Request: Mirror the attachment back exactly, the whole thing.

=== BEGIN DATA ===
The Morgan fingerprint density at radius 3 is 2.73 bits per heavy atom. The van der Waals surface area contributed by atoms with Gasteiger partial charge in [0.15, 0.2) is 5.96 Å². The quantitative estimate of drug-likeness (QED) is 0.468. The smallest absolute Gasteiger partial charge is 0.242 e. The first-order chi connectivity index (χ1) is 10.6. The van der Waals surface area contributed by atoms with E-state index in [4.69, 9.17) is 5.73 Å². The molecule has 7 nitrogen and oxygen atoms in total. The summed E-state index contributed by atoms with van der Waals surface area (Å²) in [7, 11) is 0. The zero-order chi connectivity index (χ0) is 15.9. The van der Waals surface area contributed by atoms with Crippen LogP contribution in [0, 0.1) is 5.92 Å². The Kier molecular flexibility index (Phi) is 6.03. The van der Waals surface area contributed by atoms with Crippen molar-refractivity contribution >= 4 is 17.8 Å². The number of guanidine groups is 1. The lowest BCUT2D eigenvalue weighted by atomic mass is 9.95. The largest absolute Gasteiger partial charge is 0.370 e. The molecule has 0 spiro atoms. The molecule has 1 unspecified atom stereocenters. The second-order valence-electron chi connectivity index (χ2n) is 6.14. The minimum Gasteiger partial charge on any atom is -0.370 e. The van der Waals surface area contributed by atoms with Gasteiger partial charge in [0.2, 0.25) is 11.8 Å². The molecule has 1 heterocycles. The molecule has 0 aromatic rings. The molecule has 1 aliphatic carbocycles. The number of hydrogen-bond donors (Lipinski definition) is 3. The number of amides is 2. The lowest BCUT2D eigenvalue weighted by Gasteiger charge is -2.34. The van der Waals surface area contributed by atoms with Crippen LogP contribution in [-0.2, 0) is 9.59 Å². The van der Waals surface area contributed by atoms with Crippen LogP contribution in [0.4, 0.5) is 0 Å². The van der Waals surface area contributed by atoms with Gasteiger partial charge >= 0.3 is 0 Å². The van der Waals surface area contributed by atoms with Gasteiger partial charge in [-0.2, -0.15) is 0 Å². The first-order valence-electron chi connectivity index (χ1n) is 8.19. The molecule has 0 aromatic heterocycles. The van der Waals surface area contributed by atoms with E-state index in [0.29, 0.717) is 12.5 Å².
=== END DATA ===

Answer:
The Morgan fingerprint density at radius 3 is 2.73 bits per heavy atom. The van der Waals surface area contributed by atoms with Gasteiger partial charge in [0.15, 0.2) is 5.96 Å². The quantitative estimate of drug-likeness (QED) is 0.468. The smallest absolute Gasteiger partial charge is 0.242 e. The first-order chi connectivity index (χ1) is 10.6. The van der Waals surface area contributed by atoms with E-state index in [4.69, 9.17) is 5.73 Å². The molecule has 7 nitrogen and oxygen atoms in total. The summed E-state index contributed by atoms with van der Waals surface area (Å²) in [7, 11) is 0. The zero-order chi connectivity index (χ0) is 15.9. The van der Waals surface area contributed by atoms with Crippen LogP contribution in [0, 0.1) is 5.92 Å². The Kier molecular flexibility index (Phi) is 6.03. The van der Waals surface area contributed by atoms with Crippen molar-refractivity contribution >= 4 is 17.8 Å². The number of guanidine groups is 1. The lowest BCUT2D eigenvalue weighted by atomic mass is 9.95. The largest absolute Gasteiger partial charge is 0.370 e. The molecule has 0 spiro atoms. The molecule has 1 unspecified atom stereocenters. The second-order valence-electron chi connectivity index (χ2n) is 6.14. The minimum Gasteiger partial charge on any atom is -0.370 e. The van der Waals surface area contributed by atoms with Gasteiger partial charge in [0.2, 0.25) is 11.8 Å². The molecule has 1 heterocycles. The molecule has 0 aromatic rings. The molecule has 1 aliphatic carbocycles. The number of hydrogen-bond donors (Lipinski definition) is 3. The number of amides is 2. The lowest BCUT2D eigenvalue weighted by Gasteiger charge is -2.34. The van der Waals surface area contributed by atoms with Crippen LogP contribution in [-0.2, 0) is 9.59 Å². The van der Waals surface area contributed by atoms with Crippen LogP contribution in [0.4, 0.5) is 0 Å². The van der Waals surface area contributed by atoms with Gasteiger partial charge >= 0.3 is 0 Å². The van der Waals surface area contributed by atoms with Gasteiger partial charge in [-0.2, -0.15) is 0 Å². The first-order valence-electron chi connectivity index (χ1n) is 8.19. The molecule has 0 aromatic heterocycles. The van der Waals surface area contributed by atoms with E-state index in [0.29, 0.717) is 12.5 Å².